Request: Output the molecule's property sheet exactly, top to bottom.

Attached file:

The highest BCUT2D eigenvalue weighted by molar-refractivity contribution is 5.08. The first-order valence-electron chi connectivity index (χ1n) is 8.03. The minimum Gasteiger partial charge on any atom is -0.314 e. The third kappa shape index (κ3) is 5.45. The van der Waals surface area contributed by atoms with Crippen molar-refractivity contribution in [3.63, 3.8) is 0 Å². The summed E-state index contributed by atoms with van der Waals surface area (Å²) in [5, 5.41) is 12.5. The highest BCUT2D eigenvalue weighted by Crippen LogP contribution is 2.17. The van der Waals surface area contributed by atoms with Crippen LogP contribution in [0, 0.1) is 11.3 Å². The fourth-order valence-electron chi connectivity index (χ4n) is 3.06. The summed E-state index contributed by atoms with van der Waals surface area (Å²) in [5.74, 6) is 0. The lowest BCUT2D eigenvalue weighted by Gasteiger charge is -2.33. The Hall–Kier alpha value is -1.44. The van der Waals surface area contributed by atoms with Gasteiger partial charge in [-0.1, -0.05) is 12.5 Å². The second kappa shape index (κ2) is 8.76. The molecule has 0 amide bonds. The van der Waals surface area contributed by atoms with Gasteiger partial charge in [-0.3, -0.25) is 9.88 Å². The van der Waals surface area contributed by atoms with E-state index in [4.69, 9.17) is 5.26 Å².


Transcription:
The highest BCUT2D eigenvalue weighted by molar-refractivity contribution is 5.08. The first-order valence-electron chi connectivity index (χ1n) is 8.03. The minimum Gasteiger partial charge on any atom is -0.314 e. The third kappa shape index (κ3) is 5.45. The van der Waals surface area contributed by atoms with Crippen molar-refractivity contribution in [3.63, 3.8) is 0 Å². The summed E-state index contributed by atoms with van der Waals surface area (Å²) in [5, 5.41) is 12.5. The highest BCUT2D eigenvalue weighted by Crippen LogP contribution is 2.17. The van der Waals surface area contributed by atoms with Crippen LogP contribution in [0, 0.1) is 11.3 Å². The fourth-order valence-electron chi connectivity index (χ4n) is 3.06. The summed E-state index contributed by atoms with van der Waals surface area (Å²) in [5.74, 6) is 0. The lowest BCUT2D eigenvalue weighted by Gasteiger charge is -2.33. The Hall–Kier alpha value is -1.44. The van der Waals surface area contributed by atoms with Gasteiger partial charge in [-0.1, -0.05) is 12.5 Å². The second kappa shape index (κ2) is 8.76. The molecule has 0 amide bonds. The van der Waals surface area contributed by atoms with Gasteiger partial charge in [-0.3, -0.25) is 9.88 Å². The van der Waals surface area contributed by atoms with E-state index in [4.69, 9.17) is 5.26 Å².